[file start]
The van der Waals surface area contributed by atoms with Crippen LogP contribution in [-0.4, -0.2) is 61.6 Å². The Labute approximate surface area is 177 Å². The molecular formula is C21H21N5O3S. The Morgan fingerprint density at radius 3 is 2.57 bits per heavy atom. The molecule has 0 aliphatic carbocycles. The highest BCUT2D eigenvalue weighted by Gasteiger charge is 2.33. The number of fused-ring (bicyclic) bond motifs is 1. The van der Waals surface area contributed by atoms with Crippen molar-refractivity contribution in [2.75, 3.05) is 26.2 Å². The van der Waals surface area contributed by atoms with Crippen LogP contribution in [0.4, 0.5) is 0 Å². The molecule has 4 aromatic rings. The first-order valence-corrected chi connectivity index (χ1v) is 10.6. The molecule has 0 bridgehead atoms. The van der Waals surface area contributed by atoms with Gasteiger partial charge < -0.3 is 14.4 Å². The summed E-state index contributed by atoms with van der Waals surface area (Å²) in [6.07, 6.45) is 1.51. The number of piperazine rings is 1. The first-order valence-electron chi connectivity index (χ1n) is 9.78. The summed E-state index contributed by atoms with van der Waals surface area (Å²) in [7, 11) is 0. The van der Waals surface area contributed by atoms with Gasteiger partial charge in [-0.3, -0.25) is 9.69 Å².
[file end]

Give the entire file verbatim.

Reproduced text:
The van der Waals surface area contributed by atoms with Crippen LogP contribution in [-0.4, -0.2) is 61.6 Å². The Labute approximate surface area is 177 Å². The molecular formula is C21H21N5O3S. The Morgan fingerprint density at radius 3 is 2.57 bits per heavy atom. The molecule has 0 aliphatic carbocycles. The highest BCUT2D eigenvalue weighted by Gasteiger charge is 2.33. The number of fused-ring (bicyclic) bond motifs is 1. The van der Waals surface area contributed by atoms with Crippen molar-refractivity contribution in [2.75, 3.05) is 26.2 Å². The van der Waals surface area contributed by atoms with Crippen LogP contribution in [0.4, 0.5) is 0 Å². The molecule has 4 aromatic rings. The first-order valence-corrected chi connectivity index (χ1v) is 10.6. The molecule has 0 bridgehead atoms. The van der Waals surface area contributed by atoms with Gasteiger partial charge < -0.3 is 14.4 Å². The summed E-state index contributed by atoms with van der Waals surface area (Å²) in [6.07, 6.45) is 1.51. The number of piperazine rings is 1. The first-order valence-electron chi connectivity index (χ1n) is 9.78. The summed E-state index contributed by atoms with van der Waals surface area (Å²) in [7, 11) is 0. The van der Waals surface area contributed by atoms with Gasteiger partial charge in [-0.3, -0.25) is 9.69 Å².